RESPIRATORY INFECTIONS RESEARCH IN AFGHANISTAN: BIBLIOMETRIC ANALYSIS WITH THE DATABASE PUBMED
AbstractBackground: Infectious diseases research in a low-income country like Afghanistan is important. Methods: In this study an internet-based database Pubmed was used for bibliometric analysis of infectious diseases research activity. Research publications entries in PubMed were analysed according to number of publications, topic, publication type, and country of investigators. Results: Between 2002–2011, 226 (77.7%) publications with the following research topics were identified: respiratory infections 3 (1.3%); parasites 8 (3.5%); diarrhoea 10 (4.4%); tuberculosis 10 (4.4%); human immunodeficiency virus (HIV) 11(4.9%); multi-drug resistant bacteria (MDR) 18(8.0%); polio 31(13.7%); leishmania 31(13.7%); malaria 46(20.4%). From 2002–2011, 11 (4.9%) publications were basic science laboratory-based research studies. Between 2002–2011, 8 (3.5%) publications from Afghan institutions were identified. Conclusion: In conclusion, the internet-based database Pubmed can be consulted to collect data for guidance of infectious diseases research activity of low-income countries. The presented data suggest that infectious diseases research inAfghanistan is limited for respiratory infections research, has few studies conducted by Afghan institutions, and limited laboratory-based research contributions.Keywords: Infectious diseases, Bibliometrics, Research, Low-income Countries, Afghanistan
Wallace MR, Hale BR, Utz GC, Olson PE, Earhart KC, Thornton SA, et al. Endemic infectious diseases of Afghanistan. Clin Infect Dis 2002;34:S171–207.
Singh M, Qureshi MA, Aram GN, Hadi F, Atif SY, Adel SS, et al. Morbidity and mortality in childhood in Afghanistan: a study of 40 492, consecutive admissions to the Institute of Child Health, Kabul. Ann Trop Paediatr 1983;3(1):25–30.
Hossain MS, Gresock J, Edmonds Y, Helm R, Potts M, Ramakrishnan N. Connecting the dots between PubMed abstracts. PLoS One 2012;7(1):e29509.
Uthman OA. Pattern and determinants of HIV research productivity in sub-Saharan Africa: bibliometric analysis of 1981 to 2009 PubMed papers. BMC Infect Dis 2010;10:47.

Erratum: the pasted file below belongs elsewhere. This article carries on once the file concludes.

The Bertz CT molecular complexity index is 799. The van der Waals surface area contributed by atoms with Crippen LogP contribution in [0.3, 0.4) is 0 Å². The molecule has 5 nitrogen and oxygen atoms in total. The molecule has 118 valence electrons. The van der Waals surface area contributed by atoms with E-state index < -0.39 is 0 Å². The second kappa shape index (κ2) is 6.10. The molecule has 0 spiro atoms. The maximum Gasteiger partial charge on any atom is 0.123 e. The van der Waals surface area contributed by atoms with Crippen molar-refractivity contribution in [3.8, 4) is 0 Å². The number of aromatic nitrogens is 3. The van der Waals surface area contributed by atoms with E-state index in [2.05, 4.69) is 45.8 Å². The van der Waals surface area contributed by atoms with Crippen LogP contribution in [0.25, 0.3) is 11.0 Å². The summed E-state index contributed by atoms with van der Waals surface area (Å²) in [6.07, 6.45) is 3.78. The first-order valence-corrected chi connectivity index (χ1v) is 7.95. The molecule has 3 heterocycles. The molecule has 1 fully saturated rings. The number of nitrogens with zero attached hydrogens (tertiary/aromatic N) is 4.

Durando P, Sticchi L, Sasso L, Gasparini R. Public health research literature on infectious diseases: coverage and gaps in Europe. Eur J Public Health 2007;17(Suppl 1):19–23.
Takahashi-Omoe H, Omoe K, Okabe N. New journal selection for quantitative survey of infectious disease research: application for Asian trend analysis. BMC Med Res Methodol 2009;9:67.
Feachem RG, Graham WJ, Timaeus IM. Identifying health problems and health research priorities in developing countries. J Trop Med Hyg 1989;92(3):133–91.
Gessner BD. Mortality rates, causes of death, and health status among displaced and resident populations of Kabul, Afghanistan. JAMA 1994;272(5):382–5.
Morikawa MJ, Schneider S, Becker S, Lipovac S. Primary care in post-conflict rural northern Afghanistan. Public Health 2011;125(1):55–9.
Choudhry VP, Fazal I, Aram G, Choudhry M, Arya LS, Torpeki MS. Pattern of preventable diseases in Afghanistan: suggestions to reduce the morbidity and mortality at IGICH. Indian Pediatr 1989;26(7):654–9.
Prasad AN. Disease profile of children in Kabul: the unmet need for health care. J Epidemiol Community Health 2006;60(1):20–3.
Ramos JM, Padilla S, Masia M, Gutierrez F. A bibliometric analysis of tuberculosis research indexed in PubMed, 1997-2006. Int J Tuberc Lung Dis 2008;12(12):1461–8.
Osei-Atweneboana MY, Lustigman S, Prichard RK, Boatin BA, Basanez MG. A research agenda for helminth diseases of humans: health research and capacity building in disease-endemic countries for helminthiases control. PLoS Negl Trop Dis 2012;6(4):e1602.
Flack JM, Nasser SA, Levy PD. Therapy of hypertension in African Americans. Am J Cardiovasc Drugs 2011;11(2):83–92.
Moher D, Pham B, Lawson ML, Klassen TP. The inclusion of reports of randomised trials published in languages other than English in systematic reviews. Health Technol Assess 2003;7(41):1–90.